3.2. Descriptive statistics
The mean score in this sample was 3.4, with a standard deviation of 0.8. The minimum score was 1.0 and maximum 5.0.
3.3. Validity of the TTPI
The correlations between the TTPI with the ZTPI subscales, the WHO-Five Well-being Index, the Estonian Rosenberg Self-Esteem Scale, and the MAAS, are shown in Table 2. The TTPI and the Future, Past Positive and Present Fatalistic were slightly positively correlated as in the original Boyd and Zimbardo study (2006). The other measures did not correlate with the TTPI.
3.4. Group differences in the TTPI scores
To test for statistically significant differences in TTPI scores between gender, age, and education level groups, one-way ANOVA analysis was performed. The analysis showed that females scored significantly higher on TTPI than males (F (1, 667) =35.57, p >.0001). The TTPI scores did not differ among people from different age groups (18-25, 26-36 and over 36 years) or among students at different educational levels, ps >.05.
To further assess the validity and reliability of the TTPI, we used Study 2 to examine these issues in a clinical sample. We tested for test-retest reliability both with general population and the clinical sample.
4. Study 2
The Tallinn Medical Research Ethics Committee granted the approval to conduct this study (application no 1022, resolution adopted 20 Dec. 2010). The aim was to explore the connection between transcendental future belief and wellbeing among individuals going through psychotherapy process. In addition we aimed to test the hypothesis that TTPI measures two components of time perspective--the bias to think about a transcendental future time and positive or negative attitude. Multidimensional scaling (MDS) was used to analyze the data and to explore similarities or dissimilarities in the data. It allows gaining insight in the underlying structure of relations between concepts, or variables in question (Van Deun and Deldeke 2000).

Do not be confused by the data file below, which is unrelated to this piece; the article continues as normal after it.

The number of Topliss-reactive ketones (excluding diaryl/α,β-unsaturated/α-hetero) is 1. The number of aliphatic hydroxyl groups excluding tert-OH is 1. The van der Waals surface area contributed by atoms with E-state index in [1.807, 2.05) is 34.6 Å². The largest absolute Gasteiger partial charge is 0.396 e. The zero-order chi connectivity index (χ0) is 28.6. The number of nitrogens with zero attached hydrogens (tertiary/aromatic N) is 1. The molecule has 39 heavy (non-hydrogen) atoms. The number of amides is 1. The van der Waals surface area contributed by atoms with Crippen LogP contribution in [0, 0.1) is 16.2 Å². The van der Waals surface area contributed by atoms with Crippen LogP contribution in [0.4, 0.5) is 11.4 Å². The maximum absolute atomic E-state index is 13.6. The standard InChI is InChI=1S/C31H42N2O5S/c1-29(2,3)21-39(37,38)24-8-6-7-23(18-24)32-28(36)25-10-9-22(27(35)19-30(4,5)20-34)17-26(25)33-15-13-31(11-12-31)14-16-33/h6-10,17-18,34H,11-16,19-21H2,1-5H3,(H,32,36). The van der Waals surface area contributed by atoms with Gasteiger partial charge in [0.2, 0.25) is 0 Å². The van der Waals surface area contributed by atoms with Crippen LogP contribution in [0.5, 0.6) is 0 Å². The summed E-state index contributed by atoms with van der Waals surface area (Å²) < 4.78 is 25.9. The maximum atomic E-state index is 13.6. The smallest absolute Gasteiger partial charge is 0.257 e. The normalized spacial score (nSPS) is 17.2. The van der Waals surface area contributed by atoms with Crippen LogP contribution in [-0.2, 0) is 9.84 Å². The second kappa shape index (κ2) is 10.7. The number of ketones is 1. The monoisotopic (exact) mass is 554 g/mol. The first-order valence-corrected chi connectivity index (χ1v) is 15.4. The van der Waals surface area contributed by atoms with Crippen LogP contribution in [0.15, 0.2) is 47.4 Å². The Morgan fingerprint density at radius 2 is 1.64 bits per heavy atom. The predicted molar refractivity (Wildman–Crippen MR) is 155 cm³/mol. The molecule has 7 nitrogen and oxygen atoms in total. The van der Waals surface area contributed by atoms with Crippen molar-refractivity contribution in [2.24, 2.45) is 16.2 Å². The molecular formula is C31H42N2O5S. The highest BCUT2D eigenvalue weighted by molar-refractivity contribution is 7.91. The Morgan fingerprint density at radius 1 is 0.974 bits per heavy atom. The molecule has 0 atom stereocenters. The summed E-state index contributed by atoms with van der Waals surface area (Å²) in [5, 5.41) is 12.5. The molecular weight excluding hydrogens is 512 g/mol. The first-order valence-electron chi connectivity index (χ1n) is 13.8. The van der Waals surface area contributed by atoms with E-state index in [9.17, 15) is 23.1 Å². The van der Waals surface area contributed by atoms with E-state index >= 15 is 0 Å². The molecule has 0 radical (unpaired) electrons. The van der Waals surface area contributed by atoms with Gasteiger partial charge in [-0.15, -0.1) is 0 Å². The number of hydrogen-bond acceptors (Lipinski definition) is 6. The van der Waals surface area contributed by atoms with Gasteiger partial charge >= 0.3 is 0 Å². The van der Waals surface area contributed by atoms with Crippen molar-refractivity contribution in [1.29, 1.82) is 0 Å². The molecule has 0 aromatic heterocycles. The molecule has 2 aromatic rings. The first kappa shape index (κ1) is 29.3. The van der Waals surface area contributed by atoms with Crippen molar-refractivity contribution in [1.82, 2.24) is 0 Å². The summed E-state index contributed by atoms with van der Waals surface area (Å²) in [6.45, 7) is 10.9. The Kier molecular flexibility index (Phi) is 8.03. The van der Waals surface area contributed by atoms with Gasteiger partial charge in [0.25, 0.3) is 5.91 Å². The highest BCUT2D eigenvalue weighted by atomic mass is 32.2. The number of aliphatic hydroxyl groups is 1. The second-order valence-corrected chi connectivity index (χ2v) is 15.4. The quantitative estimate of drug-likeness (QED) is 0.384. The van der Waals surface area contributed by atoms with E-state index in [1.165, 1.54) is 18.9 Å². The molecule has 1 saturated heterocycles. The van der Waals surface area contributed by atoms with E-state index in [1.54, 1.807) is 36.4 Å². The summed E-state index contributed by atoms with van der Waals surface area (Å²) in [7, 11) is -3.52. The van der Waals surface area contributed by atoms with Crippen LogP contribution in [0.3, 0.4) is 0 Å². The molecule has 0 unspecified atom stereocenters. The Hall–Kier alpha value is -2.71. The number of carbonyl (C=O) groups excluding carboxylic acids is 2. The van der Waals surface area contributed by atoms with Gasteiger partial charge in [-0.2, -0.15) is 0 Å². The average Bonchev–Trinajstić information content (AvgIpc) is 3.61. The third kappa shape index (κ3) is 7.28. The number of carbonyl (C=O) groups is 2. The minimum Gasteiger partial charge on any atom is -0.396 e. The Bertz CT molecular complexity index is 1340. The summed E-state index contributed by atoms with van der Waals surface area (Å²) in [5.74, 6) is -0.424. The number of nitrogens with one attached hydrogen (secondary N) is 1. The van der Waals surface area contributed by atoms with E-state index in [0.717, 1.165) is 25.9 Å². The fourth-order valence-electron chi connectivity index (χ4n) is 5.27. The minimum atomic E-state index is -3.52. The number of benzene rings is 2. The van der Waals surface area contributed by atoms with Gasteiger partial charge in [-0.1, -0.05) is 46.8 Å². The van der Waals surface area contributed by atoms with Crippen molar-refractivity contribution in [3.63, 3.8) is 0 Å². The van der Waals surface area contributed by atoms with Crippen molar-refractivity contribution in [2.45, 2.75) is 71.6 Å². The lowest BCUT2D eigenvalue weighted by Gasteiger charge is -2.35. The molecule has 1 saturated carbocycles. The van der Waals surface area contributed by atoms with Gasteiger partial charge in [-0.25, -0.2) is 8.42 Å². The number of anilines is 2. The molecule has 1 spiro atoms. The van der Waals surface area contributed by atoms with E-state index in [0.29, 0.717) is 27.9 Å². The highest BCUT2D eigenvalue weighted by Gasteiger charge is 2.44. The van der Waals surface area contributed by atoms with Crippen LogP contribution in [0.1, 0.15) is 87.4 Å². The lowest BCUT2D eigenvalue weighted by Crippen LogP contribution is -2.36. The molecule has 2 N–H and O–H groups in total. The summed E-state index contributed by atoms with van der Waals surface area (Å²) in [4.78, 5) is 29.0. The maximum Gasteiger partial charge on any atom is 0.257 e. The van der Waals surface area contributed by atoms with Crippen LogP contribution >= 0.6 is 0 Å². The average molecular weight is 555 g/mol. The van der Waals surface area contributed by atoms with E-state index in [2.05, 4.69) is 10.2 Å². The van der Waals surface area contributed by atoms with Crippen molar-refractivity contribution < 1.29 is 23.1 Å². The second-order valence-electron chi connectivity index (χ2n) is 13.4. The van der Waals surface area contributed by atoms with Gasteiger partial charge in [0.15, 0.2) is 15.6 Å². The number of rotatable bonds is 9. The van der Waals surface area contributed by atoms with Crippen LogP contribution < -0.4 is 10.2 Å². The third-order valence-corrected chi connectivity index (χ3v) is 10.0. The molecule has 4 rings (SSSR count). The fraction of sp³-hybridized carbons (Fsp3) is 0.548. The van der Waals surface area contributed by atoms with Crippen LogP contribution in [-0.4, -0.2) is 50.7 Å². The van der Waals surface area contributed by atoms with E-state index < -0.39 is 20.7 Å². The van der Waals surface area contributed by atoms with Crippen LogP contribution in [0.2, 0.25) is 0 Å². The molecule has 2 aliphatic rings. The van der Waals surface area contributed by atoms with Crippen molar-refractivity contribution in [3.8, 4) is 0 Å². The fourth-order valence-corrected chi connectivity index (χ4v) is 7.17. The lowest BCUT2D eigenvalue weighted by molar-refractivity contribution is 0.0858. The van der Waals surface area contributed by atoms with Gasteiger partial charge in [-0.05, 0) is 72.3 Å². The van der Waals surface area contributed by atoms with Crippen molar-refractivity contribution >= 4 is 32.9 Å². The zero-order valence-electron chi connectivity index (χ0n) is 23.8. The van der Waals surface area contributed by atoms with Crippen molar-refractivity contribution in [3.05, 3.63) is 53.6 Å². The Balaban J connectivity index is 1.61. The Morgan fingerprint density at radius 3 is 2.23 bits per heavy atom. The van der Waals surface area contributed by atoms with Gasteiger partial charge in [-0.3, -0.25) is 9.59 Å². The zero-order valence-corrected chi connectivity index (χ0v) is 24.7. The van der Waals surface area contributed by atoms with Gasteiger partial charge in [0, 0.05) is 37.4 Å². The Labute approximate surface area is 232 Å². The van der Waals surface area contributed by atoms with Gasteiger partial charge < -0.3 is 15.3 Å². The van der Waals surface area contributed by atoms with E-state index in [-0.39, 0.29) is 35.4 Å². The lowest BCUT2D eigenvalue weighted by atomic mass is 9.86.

To test for a positive or negative affect we used well-being, self-esteem and depression scales. To test whether the TTPI measures awareness of transcendental future thoughts we used the Mindful Attention and Awareness Scale MAAS. Zimbardo and Boyd (2008) discuss that mindfulness is a type of time perspective as it has important components of time perspective--orientation to a specific time and an attitude. Mindfulness as a holistic present includes past and future in an extended state of focus on the present. Mindfulness operates as a witness on mental content (Brown and Holt 2011).
Sample for this study consisted of 49 people who enrolled in some kind of psychotherapy (e.g. Cognitive-Behavioral therapy, Psychodrama, Family therapy, NLP, Breathing therapy and Gestalt-therapy). These people addressed different issues in their psychotherapy: depression, anxiety, burn-out, woman's role, relationships, eating problems, trauma and self-growth. For treating emotional problems 11 people were taking medications. Forty five respondents were females and 4 were males. The average age was 41.1 years (SD = 10.6).